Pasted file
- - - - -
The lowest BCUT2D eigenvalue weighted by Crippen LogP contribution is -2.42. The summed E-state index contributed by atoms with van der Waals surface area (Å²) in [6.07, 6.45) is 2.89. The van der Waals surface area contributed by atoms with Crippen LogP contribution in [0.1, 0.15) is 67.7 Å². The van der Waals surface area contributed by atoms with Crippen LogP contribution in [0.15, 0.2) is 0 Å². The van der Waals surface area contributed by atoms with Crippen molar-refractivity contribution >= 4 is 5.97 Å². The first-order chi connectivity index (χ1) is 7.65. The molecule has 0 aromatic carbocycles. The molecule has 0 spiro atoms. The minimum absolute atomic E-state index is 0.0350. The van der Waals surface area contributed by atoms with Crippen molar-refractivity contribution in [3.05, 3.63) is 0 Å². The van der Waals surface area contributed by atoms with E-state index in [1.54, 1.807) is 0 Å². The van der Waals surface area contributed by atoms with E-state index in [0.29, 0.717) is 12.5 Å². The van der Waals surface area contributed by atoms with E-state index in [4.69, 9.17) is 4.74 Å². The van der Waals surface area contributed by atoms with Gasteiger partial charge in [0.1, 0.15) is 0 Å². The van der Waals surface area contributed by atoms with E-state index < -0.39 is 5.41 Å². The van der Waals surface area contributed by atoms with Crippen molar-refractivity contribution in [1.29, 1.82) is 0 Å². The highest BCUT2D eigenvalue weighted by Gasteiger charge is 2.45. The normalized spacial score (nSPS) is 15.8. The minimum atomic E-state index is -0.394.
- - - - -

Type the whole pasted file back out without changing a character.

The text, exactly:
The lowest BCUT2D eigenvalue weighted by Crippen LogP contribution is -2.42. The summed E-state index contributed by atoms with van der Waals surface area (Å²) in [6.07, 6.45) is 2.89. The van der Waals surface area contributed by atoms with Crippen LogP contribution in [0.1, 0.15) is 67.7 Å². The van der Waals surface area contributed by atoms with Crippen LogP contribution in [0.15, 0.2) is 0 Å². The van der Waals surface area contributed by atoms with Crippen molar-refractivity contribution >= 4 is 5.97 Å². The first-order chi connectivity index (χ1) is 7.65. The molecule has 0 aromatic carbocycles. The molecule has 0 spiro atoms. The minimum absolute atomic E-state index is 0.0350. The van der Waals surface area contributed by atoms with Crippen molar-refractivity contribution in [3.05, 3.63) is 0 Å². The van der Waals surface area contributed by atoms with E-state index in [1.54, 1.807) is 0 Å². The van der Waals surface area contributed by atoms with E-state index in [0.29, 0.717) is 12.5 Å². The van der Waals surface area contributed by atoms with E-state index in [4.69, 9.17) is 4.74 Å². The van der Waals surface area contributed by atoms with Gasteiger partial charge in [0.1, 0.15) is 0 Å². The van der Waals surface area contributed by atoms with E-state index < -0.39 is 5.41 Å². The van der Waals surface area contributed by atoms with Crippen molar-refractivity contribution in [1.29, 1.82) is 0 Å². The highest BCUT2D eigenvalue weighted by Gasteiger charge is 2.45. The normalized spacial score (nSPS) is 15.8. The minimum atomic E-state index is -0.394.